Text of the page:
When New Jersey's 2009 campaign for Governor comes to a close on Tuesday night, one candidate will bask in the glory of victory. The state's reputation, however, won't be as lucky. Once again, the level of discourse in a New Jersey political campaign has gone so low that pundits around the nation are chastising the Garden State.
"Elevated political discourse in New Jersey? Fat chance," read a recent headline in The State of Columbia, S.C. Slate described the campaign as an "all-out food fight," and Washington Post columnist David Broder put it this way: "Campaigns there are rarely elevated affairs, but the current battle between Democratic Gov. Jon Corzine and Republican challenger Christopher Christie has sunk to new depths."
It's hard to find fault with the harsh words coming from other parts of the nation, especially since New Jerseyans are voicing similar opinions about politics in their home state. Just take a look at what happened when the Monmouth University Polling Institute conducted a focus group that revealed a strong sense of frustration among undecided voters. According to an Associated Press report: "The voters said they were disappointed with how Gov. Jon Corzine has governed the state, doubtful Republican Chris Christie would do better, and skeptical independent Chris Daggett can pull an upset victory."
Even endorsements for some candidates are being delivered with less than overwhelming enthusiasm: "The choices are few, and from here, the known is a step above the unknown," The Record rationalized in an editorial endorsing incumbent Assemblywomen Nellie Pou and Elease Evans.
What are the chances of turning things around? The pessimists among us would say the odds are slim when it comes to attempting to reverse the direction that New Jersey campaigns have taken. The pessimists probably are correct, but that doesn't mean we should not try. So here are a few suggestions to improve our campaign process in the Garden State:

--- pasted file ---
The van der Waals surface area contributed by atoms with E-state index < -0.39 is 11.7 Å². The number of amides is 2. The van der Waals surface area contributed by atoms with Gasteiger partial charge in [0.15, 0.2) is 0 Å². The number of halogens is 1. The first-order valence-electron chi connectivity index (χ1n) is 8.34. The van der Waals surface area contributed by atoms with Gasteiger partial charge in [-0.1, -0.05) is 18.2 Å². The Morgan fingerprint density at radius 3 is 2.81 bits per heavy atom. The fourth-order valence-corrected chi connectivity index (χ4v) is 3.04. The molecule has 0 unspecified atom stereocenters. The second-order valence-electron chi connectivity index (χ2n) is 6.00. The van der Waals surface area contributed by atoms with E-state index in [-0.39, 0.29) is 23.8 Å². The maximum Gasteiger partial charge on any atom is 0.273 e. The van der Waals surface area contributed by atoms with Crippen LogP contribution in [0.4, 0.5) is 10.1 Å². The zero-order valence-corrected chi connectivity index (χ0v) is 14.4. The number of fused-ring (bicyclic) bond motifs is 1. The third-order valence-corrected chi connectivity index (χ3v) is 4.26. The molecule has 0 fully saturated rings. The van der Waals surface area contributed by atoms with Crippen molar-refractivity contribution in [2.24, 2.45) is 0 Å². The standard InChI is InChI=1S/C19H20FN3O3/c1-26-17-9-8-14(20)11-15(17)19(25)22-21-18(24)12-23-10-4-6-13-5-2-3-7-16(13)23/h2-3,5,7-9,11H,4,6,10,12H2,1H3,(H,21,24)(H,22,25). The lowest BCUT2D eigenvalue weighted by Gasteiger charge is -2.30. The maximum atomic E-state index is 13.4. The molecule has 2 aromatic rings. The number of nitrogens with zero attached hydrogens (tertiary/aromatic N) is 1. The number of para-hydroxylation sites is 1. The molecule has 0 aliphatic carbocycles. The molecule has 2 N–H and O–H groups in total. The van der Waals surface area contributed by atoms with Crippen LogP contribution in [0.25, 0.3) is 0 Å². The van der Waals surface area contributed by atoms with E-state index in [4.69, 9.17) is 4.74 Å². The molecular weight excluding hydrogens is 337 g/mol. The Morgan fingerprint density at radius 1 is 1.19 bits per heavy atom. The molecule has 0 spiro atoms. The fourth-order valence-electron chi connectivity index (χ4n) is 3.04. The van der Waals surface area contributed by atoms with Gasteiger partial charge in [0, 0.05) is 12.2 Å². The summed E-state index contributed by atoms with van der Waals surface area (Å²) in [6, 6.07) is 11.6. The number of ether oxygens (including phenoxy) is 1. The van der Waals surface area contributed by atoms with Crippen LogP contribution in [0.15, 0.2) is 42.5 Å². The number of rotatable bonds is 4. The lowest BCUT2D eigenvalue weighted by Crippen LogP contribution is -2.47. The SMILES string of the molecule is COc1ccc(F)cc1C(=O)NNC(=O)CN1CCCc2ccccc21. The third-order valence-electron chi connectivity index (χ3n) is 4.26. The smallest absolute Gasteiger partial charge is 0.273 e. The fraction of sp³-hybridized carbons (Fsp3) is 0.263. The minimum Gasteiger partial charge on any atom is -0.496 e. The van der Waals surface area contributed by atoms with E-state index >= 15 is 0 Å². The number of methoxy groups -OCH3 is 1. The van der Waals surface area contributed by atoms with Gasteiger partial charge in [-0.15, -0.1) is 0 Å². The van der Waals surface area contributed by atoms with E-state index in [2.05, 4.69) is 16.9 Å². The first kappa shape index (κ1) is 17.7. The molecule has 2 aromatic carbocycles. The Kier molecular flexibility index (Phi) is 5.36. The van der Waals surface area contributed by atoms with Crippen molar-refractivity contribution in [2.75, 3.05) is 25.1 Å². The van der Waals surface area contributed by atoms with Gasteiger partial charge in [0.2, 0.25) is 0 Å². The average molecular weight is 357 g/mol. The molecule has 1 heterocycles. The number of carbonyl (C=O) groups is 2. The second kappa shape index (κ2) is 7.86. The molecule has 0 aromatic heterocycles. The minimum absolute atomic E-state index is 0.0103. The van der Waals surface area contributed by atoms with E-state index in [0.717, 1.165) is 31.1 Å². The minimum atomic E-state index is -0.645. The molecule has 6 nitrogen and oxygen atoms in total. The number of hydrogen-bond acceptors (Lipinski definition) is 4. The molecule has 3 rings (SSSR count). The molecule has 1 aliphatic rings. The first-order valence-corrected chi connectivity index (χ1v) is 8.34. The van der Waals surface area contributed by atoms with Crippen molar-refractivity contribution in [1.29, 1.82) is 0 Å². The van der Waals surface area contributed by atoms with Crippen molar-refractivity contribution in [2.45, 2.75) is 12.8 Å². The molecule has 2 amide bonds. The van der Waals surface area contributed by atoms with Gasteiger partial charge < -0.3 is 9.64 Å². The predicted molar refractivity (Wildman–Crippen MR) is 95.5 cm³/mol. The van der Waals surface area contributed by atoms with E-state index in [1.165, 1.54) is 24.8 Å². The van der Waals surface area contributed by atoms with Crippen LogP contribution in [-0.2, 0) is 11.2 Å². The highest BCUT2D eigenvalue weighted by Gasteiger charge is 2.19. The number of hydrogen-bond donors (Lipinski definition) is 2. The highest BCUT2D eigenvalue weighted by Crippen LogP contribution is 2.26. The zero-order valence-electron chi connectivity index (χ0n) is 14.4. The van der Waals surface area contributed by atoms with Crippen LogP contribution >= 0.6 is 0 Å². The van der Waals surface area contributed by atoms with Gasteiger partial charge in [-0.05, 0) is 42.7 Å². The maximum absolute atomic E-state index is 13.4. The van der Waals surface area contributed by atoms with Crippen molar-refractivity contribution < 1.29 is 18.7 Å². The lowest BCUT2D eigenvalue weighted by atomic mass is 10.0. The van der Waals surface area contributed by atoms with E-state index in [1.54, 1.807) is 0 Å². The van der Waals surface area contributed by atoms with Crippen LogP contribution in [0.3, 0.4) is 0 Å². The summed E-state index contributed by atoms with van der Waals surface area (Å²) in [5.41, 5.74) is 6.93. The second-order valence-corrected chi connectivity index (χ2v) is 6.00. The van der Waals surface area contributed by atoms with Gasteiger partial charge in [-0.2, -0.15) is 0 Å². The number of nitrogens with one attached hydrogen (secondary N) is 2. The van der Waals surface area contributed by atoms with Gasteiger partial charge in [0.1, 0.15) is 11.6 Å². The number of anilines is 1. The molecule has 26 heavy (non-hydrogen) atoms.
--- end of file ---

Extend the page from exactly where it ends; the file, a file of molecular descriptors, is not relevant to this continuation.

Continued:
• Shorter Timeframe - We can't ban annoying and offensive television ads, mailings, press releases and the like, but we can take steps to have less of them by shortening the campaign. One way to accomplish this would be to move our primary election from June to September, which is when several other states hold their primaries. Why not do it here and cut down on a few months of campaigning? Most New Jersey voters don't begin to focus on elections until after Labor Day anyway.
• Revamped Debate Format - Scrap the existing debate process. The candidates have canned answers that they use regardless of the questions, and the format often makes it difficult for moderators to obtain more specific answers. Candidates and campaigns should not be part of the negotiating process that sets the format. Instead, have a panel of private citizens, civic leaders and academics develop a format designed to garner substantive information from the candidates about where they stand - and how they differ - on the major issues confronting the state.
• Ad Ratings - Establish an accuracy rating system for campaign ads and require every ad to carry a rating just like we do for motion pictures. Clearly this would be a difficult and controversial undertaking, but it may be what is needed to start reigning in negative ads. Hollywood producers have been known to edit their movies to avoid R or X ratings. Perhaps, political consultants would follow suit to prevent their ads from receiving an official label of inaccurate or misleading.
Lastly, let's put an end to robocalls. We're all tired of retrieving voice mail messages from the likes of Bill Clinton, Rudy Giuliani and other national figures. There should be a more valuable role for people of such stature - such as putting their minds together to develop and implement a plan to make our political campaigns worthy of the great nation in which we live.